Teachers'
Algebra Reasoning While Learning with Web Book
Beba (Buzina) Shternberg
bebas@cet.ac.il
The Math Team
CET  The Center of Educational Technology
Israel
Abstract
The availability of interactive web texts and the
search for interactive activities that would deepen the involvement
of students and teachers in investigations and guided explorations,
and thus encourage creativity, have produced much anticipation for
a new type of books: web books, sometimes called interactive books.
When we developed the web book "Visual
Math: Functions" our aim was to create a prototype of a new
kind of mathematics textbook and to let secondary school algebra
teachers and students experiment with it. For the experiments to
be relevant in the school environment, we chose traditional topics
of functions, but organized and approached it in innovative ways.
The aim of the "Visual Math: Functions" web book was to allow educators
worldwide to study the many facets of interactive electronic writing
with the objective of fostering the creativity and thinking habits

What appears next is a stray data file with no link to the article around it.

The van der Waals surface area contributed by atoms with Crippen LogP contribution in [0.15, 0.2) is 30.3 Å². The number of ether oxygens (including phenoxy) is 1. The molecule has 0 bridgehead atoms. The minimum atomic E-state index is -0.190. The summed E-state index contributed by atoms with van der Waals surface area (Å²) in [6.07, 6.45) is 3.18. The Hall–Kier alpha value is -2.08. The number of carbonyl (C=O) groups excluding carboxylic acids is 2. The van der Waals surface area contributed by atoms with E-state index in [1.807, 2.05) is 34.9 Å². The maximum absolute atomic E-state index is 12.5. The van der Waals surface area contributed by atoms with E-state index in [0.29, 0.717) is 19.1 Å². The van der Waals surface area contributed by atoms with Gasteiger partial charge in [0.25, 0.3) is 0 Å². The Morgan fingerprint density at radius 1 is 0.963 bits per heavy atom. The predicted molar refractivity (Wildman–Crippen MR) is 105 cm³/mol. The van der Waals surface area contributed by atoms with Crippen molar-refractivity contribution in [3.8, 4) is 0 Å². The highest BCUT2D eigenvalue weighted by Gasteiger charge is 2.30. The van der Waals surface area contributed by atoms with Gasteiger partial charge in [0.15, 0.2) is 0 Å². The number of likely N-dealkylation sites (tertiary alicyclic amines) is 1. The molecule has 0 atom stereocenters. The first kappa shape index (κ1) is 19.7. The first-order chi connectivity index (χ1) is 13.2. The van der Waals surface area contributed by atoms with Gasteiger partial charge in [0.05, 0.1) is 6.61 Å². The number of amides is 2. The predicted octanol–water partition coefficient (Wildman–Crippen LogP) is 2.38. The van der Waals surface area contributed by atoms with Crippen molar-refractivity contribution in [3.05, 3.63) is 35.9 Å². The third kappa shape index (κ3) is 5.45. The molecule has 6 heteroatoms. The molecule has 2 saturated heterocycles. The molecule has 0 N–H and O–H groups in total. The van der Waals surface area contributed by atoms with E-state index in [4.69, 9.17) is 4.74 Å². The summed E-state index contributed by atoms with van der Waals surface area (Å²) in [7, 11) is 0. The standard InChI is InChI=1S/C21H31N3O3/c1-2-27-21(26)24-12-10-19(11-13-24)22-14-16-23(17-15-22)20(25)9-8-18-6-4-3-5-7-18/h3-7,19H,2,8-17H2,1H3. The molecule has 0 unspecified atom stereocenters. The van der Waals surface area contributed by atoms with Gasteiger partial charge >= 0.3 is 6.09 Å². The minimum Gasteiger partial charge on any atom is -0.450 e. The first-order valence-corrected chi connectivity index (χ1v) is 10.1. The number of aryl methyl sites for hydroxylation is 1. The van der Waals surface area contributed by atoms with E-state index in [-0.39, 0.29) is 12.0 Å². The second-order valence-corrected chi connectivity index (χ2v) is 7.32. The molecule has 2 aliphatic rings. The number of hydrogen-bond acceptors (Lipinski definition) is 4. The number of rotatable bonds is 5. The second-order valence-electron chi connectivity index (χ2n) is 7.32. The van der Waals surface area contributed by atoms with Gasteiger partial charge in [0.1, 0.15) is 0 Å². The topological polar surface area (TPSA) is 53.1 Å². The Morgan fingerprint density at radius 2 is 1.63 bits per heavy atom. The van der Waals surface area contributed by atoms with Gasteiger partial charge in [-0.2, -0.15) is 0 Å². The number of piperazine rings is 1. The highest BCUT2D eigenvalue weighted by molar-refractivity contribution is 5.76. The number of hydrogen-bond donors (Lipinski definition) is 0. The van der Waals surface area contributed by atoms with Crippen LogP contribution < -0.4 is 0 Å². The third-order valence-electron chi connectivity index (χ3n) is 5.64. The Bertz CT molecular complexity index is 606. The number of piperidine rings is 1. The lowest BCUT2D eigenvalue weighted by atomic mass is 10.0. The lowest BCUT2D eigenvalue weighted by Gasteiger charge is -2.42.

of students, and the professional growth of teachers and curriculum
developers. Under the broader view that curriculum has everything
to do with teaching and learning, we consider the web book to be
an environment that creates a coherent set of opportunities to learn
by constructing meaning for mathematical concepts. Therefore, the
web book can be a student's textbook as well as a teacher's guide.
The basis for this paper was the web activity "Vertex
paths"  one of the activities that a group of 40 middle school
teachers coped with in a distance learning workshop. This activity,
dealing with different parametrical representations of quadratic
functions, demonstrates that when students are working on traditional
topics in an appropriate technological environment, they are encouraged
to ask new mathematical questions.
Analysis of the teachers' responses to the activity caused us to
examine the issue of algebraic reasoning: to what extent do teachers
feel a need to prove their conjectures in an environment that has
a potential for depicting an unlimited number of occurrences. We
found that the van Hiele model of geometric thinking can be useful
as a reference for analyzing the types of algebraic reasoning, while
dynamic graphic representations are available to the learner.
In our presentation we will take a glance at the "Visual Math: Functions"
web book and introduce the "Vertex paths" activity. We will analyze,
according to the van Hiele model, the mathematical objects that
were created by the teachers, and the different levels of teachers'
algebraic reasoning about these objects. And we will try to expose
different advantages and drawbacks of learning with dynamic web
texts.